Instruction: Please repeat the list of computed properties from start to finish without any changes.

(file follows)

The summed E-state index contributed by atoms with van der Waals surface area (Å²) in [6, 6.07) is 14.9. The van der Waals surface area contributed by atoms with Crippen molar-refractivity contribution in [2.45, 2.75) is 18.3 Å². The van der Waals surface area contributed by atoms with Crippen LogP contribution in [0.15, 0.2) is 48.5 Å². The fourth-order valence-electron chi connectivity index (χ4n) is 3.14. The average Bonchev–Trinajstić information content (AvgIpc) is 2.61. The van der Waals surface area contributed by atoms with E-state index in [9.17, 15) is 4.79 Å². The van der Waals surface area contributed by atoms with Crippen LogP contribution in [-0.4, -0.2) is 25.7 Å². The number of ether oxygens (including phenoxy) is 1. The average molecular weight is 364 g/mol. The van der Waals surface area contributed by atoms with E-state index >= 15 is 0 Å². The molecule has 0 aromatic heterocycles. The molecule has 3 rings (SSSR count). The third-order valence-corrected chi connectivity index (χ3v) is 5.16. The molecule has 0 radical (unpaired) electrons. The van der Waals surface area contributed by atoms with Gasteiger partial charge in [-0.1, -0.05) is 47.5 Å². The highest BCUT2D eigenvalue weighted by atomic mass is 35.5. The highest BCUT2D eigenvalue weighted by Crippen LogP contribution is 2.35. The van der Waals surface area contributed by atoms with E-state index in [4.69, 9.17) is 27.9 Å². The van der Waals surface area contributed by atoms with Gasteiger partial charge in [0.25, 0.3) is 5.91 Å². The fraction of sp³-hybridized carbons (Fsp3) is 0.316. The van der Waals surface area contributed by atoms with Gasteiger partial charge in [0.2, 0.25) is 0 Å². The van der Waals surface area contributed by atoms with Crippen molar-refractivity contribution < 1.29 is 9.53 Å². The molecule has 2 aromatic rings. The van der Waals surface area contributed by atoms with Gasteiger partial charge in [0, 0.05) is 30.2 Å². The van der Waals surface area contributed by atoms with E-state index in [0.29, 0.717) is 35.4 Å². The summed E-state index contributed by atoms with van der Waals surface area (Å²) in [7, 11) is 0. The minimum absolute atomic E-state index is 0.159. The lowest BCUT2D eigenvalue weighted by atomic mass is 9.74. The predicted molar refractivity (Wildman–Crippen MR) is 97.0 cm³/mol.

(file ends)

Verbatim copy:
The summed E-state index contributed by atoms with van der Waals surface area (Å²) in [6, 6.07) is 14.9. The van der Waals surface area contributed by atoms with Crippen molar-refractivity contribution in [2.45, 2.75) is 18.3 Å². The van der Waals surface area contributed by atoms with Crippen LogP contribution in [0.15, 0.2) is 48.5 Å². The fourth-order valence-electron chi connectivity index (χ4n) is 3.14. The average Bonchev–Trinajstić information content (AvgIpc) is 2.61. The van der Waals surface area contributed by atoms with E-state index in [9.17, 15) is 4.79 Å². The van der Waals surface area contributed by atoms with Crippen LogP contribution in [-0.4, -0.2) is 25.7 Å². The number of ether oxygens (including phenoxy) is 1. The average molecular weight is 364 g/mol. The van der Waals surface area contributed by atoms with E-state index >= 15 is 0 Å². The molecule has 0 aromatic heterocycles. The molecule has 3 rings (SSSR count). The third-order valence-corrected chi connectivity index (χ3v) is 5.16. The molecule has 0 radical (unpaired) electrons. The van der Waals surface area contributed by atoms with Gasteiger partial charge in [-0.1, -0.05) is 47.5 Å². The highest BCUT2D eigenvalue weighted by atomic mass is 35.5. The highest BCUT2D eigenvalue weighted by Crippen LogP contribution is 2.35. The van der Waals surface area contributed by atoms with E-state index in [4.69, 9.17) is 27.9 Å². The van der Waals surface area contributed by atoms with Gasteiger partial charge in [0.25, 0.3) is 5.91 Å². The fraction of sp³-hybridized carbons (Fsp3) is 0.316. The van der Waals surface area contributed by atoms with Gasteiger partial charge in [0.2, 0.25) is 0 Å². The van der Waals surface area contributed by atoms with Crippen molar-refractivity contribution < 1.29 is 9.53 Å². The molecule has 2 aromatic rings. The van der Waals surface area contributed by atoms with Gasteiger partial charge in [0, 0.05) is 30.2 Å². The van der Waals surface area contributed by atoms with E-state index in [0.29, 0.717) is 35.4 Å². The summed E-state index contributed by atoms with van der Waals surface area (Å²) in [7, 11) is 0. The minimum absolute atomic E-state index is 0.159. The lowest BCUT2D eigenvalue weighted by atomic mass is 9.74. The predicted molar refractivity (Wildman–Crippen MR) is 97.0 cm³/mol.